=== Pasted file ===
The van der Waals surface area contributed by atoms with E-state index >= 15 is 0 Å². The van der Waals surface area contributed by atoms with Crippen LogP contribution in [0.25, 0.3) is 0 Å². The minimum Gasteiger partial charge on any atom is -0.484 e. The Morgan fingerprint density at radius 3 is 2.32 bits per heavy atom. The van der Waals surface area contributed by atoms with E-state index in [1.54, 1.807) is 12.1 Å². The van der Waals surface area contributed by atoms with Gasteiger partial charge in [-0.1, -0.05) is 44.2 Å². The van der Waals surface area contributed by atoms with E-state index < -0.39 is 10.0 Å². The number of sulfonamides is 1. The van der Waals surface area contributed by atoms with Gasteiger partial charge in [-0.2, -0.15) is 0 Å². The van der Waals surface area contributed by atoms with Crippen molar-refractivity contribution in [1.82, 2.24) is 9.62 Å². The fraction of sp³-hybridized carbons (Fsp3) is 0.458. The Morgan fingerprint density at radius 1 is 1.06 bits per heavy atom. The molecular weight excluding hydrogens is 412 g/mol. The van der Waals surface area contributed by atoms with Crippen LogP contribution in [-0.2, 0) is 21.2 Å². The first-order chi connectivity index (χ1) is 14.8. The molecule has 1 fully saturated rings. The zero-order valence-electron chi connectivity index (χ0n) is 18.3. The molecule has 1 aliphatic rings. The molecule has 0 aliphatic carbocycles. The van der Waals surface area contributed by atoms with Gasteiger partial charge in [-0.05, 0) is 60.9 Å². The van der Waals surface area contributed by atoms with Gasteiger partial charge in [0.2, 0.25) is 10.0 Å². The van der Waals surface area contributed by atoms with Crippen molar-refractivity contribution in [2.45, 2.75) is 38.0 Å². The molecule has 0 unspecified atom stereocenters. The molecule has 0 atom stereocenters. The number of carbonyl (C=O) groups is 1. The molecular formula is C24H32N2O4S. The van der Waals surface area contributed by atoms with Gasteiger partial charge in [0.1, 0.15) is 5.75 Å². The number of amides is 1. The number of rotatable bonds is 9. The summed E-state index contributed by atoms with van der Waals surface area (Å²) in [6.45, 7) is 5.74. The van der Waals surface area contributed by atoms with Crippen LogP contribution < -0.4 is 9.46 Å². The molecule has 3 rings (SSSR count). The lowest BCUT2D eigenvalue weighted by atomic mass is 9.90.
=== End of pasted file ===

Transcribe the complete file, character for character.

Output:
The van der Waals surface area contributed by atoms with E-state index >= 15 is 0 Å². The van der Waals surface area contributed by atoms with Crippen LogP contribution in [0.25, 0.3) is 0 Å². The minimum Gasteiger partial charge on any atom is -0.484 e. The Morgan fingerprint density at radius 3 is 2.32 bits per heavy atom. The van der Waals surface area contributed by atoms with E-state index in [1.54, 1.807) is 12.1 Å². The van der Waals surface area contributed by atoms with Gasteiger partial charge in [-0.1, -0.05) is 44.2 Å². The van der Waals surface area contributed by atoms with E-state index < -0.39 is 10.0 Å². The number of sulfonamides is 1. The van der Waals surface area contributed by atoms with Gasteiger partial charge in [-0.2, -0.15) is 0 Å². The van der Waals surface area contributed by atoms with Crippen molar-refractivity contribution in [1.82, 2.24) is 9.62 Å². The fraction of sp³-hybridized carbons (Fsp3) is 0.458. The Morgan fingerprint density at radius 1 is 1.06 bits per heavy atom. The molecular weight excluding hydrogens is 412 g/mol. The van der Waals surface area contributed by atoms with Crippen LogP contribution in [-0.2, 0) is 21.2 Å². The first-order chi connectivity index (χ1) is 14.8. The molecule has 1 fully saturated rings. The zero-order valence-electron chi connectivity index (χ0n) is 18.3. The molecule has 1 aliphatic rings. The molecule has 0 aliphatic carbocycles. The van der Waals surface area contributed by atoms with Gasteiger partial charge in [-0.05, 0) is 60.9 Å². The van der Waals surface area contributed by atoms with Gasteiger partial charge in [0.2, 0.25) is 10.0 Å². The van der Waals surface area contributed by atoms with Crippen molar-refractivity contribution in [2.45, 2.75) is 38.0 Å². The molecule has 0 unspecified atom stereocenters. The molecule has 0 atom stereocenters. The number of carbonyl (C=O) groups is 1. The molecular formula is C24H32N2O4S. The van der Waals surface area contributed by atoms with Gasteiger partial charge in [0.1, 0.15) is 5.75 Å². The number of amides is 1. The number of rotatable bonds is 9. The summed E-state index contributed by atoms with van der Waals surface area (Å²) in [6.45, 7) is 5.74. The van der Waals surface area contributed by atoms with Crippen LogP contribution < -0.4 is 9.46 Å². The molecule has 3 rings (SSSR count). The lowest BCUT2D eigenvalue weighted by atomic mass is 9.90.